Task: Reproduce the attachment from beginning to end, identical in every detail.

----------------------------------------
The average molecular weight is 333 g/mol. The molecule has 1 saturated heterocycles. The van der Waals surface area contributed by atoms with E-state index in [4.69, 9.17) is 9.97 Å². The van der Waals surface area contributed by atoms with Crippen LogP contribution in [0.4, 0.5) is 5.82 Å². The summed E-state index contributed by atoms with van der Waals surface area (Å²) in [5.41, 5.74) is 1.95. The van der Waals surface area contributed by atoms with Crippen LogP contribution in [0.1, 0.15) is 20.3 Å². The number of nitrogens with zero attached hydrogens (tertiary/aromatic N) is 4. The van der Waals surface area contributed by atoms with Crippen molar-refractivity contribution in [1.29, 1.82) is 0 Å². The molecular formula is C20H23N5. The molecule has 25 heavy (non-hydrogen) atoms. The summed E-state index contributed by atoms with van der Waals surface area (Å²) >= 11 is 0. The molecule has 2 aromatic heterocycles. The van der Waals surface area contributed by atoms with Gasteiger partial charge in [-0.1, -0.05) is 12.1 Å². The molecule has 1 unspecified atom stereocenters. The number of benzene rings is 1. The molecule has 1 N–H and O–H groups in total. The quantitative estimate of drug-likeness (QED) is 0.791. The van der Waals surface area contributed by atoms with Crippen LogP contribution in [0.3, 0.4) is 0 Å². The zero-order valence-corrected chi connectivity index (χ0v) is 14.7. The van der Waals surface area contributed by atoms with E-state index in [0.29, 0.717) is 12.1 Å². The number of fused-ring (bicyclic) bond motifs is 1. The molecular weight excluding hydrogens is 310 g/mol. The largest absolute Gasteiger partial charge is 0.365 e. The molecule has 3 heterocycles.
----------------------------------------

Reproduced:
The average molecular weight is 333 g/mol. The molecule has 1 saturated heterocycles. The van der Waals surface area contributed by atoms with E-state index in [4.69, 9.17) is 9.97 Å². The van der Waals surface area contributed by atoms with Crippen LogP contribution in [0.4, 0.5) is 5.82 Å². The summed E-state index contributed by atoms with van der Waals surface area (Å²) in [5.41, 5.74) is 1.95. The van der Waals surface area contributed by atoms with Crippen LogP contribution in [0.1, 0.15) is 20.3 Å². The number of nitrogens with zero attached hydrogens (tertiary/aromatic N) is 4. The van der Waals surface area contributed by atoms with Crippen molar-refractivity contribution in [1.29, 1.82) is 0 Å². The molecular formula is C20H23N5. The molecule has 25 heavy (non-hydrogen) atoms. The summed E-state index contributed by atoms with van der Waals surface area (Å²) >= 11 is 0. The molecule has 2 aromatic heterocycles. The van der Waals surface area contributed by atoms with Gasteiger partial charge in [-0.1, -0.05) is 12.1 Å². The molecule has 1 unspecified atom stereocenters. The number of benzene rings is 1. The molecule has 1 N–H and O–H groups in total. The quantitative estimate of drug-likeness (QED) is 0.791. The van der Waals surface area contributed by atoms with Crippen LogP contribution in [0.3, 0.4) is 0 Å². The zero-order valence-corrected chi connectivity index (χ0v) is 14.7. The van der Waals surface area contributed by atoms with E-state index in [0.29, 0.717) is 12.1 Å². The number of fused-ring (bicyclic) bond motifs is 1. The molecular weight excluding hydrogens is 310 g/mol. The largest absolute Gasteiger partial charge is 0.365 e. The molecule has 3 heterocycles.